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Addressing Burnout: Is Doing Equity Work Worth the Costs?

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Friday, June 4, 2021

Congress 2021 blog edition

By Valerie Leow, J.D. Candidate, University of Alberta

In an era of increasing hostility towards the incorporation of diversity, inclusion, equity, and anti-colonial policies and practices in institutional settings, “We Are Dropping Like Flies: The Professional and Physiological Implications of Doing Equity Work” an open event hosted by the Canadian Sociological Association and moderated by Associate Professor at Mount Royal University Irene Shankar, invited four social justice scholars to provide insight on the personal and professional costs of performing equity work.

PhD Candidate in Sociology at The University of British Columbia Jennifer Adkins, Director of Diversity, Inclusion, and Belonging at ATB Financial Roselle M. Gonsalves, Assistant Professor in Indigenous Studies at Mount Royal University Vicki Bouvier, and Associate Professor and Canada Research Chair in Language Revitalization and Decolonizing Education at Queen’s University Lindsay Morcom addressed the physical and mental health implications of performing equity work and Indigenization and the necessary institutional support needed to make this work meaningful and sustainable.

The event opened with the panelists first talking about their backgrounds, and how they found their calling in equity work:

  • Gonsalves talked about being “voluntold” – or being involuntarily volunteered for, or tasked with labour that she had not consented to – simply due to her professional field. It was only after she made the intentional choice to step away from “being in spaces that demanded [her] labour without [her] consent” that she found herself called back it.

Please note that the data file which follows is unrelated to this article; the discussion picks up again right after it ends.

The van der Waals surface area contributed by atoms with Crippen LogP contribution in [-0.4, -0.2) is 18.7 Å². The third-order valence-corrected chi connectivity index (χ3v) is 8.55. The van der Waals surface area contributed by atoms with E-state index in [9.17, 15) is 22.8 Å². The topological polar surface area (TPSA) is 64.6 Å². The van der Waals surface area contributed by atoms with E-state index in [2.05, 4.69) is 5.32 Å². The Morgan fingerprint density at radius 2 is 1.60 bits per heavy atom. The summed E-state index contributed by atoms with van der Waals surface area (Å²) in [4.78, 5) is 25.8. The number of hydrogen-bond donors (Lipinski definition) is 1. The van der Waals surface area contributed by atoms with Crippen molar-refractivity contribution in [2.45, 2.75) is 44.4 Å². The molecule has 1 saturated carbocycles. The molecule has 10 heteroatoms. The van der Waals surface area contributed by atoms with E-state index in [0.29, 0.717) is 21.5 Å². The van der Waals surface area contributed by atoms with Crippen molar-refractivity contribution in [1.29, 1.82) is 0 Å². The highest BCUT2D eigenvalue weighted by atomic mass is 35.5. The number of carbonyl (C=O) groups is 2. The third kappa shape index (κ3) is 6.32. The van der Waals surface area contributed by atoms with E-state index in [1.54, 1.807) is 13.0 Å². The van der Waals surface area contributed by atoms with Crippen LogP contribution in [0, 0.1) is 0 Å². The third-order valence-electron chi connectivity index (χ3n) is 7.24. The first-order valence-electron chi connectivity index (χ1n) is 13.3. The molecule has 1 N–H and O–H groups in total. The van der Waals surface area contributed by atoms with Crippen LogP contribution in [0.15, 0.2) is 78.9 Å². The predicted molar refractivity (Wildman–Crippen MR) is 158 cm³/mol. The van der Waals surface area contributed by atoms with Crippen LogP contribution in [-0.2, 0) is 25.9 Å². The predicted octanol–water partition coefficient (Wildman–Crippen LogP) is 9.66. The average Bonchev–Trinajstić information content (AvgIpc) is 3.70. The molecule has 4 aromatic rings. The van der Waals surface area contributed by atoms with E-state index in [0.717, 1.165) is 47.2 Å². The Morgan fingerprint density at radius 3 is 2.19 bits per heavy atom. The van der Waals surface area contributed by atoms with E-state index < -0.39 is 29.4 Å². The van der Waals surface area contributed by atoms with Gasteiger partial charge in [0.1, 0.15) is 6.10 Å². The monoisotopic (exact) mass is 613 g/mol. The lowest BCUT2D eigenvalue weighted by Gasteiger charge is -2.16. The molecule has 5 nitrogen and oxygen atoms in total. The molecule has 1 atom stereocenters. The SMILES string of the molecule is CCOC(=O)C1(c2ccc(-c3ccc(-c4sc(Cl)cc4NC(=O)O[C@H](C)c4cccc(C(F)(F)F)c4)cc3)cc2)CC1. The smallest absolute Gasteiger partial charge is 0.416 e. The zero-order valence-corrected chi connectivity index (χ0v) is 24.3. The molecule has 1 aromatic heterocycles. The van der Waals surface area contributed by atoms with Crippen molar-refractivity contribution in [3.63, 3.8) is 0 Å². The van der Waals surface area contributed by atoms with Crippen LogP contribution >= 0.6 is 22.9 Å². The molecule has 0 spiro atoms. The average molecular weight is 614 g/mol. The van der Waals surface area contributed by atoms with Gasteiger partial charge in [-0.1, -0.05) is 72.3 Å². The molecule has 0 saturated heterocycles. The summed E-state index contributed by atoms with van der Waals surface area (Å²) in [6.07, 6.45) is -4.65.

• Adkins characterized her calling to equity work as a magnet: “I was attracted to it, or it was sticking to me. Regardless of what job I would apply for, it would become that. And so, the idea of walking away from it doesn’t seem like an option. It just feels like who I was meant to be.”
  • Simply existing in Bouvier’s body of work in Indigenous Studies automatically resulted in her constantly being “pillaged” for information about settler-colonialism by her colleagues. Yet, she felt responsible to her community in bringing forth greater awareness and understanding of the topic.
  • As a member of the Bear Clan, which reflected her gentle, loving, and protective nature, Morcom felt responsibility – as someone of both Indigenous ancestry and settler ancestry – to dismantle an over-colonized system.

Panelists then shifted gears to sharing personal and professional accounts of some of the costs that they experienced with regard to their performance of equity work:

  • Bouvier had previously taken stress leave due to the mental and emotional fatigue she experienced from performing equity work. “There is a cost – a spiritual, emotional, physical, and mental cost.” She said that the experience of working in an institution where people “mystify your belief system” or “outright condone residential schools” all work to “wear you down holistically. “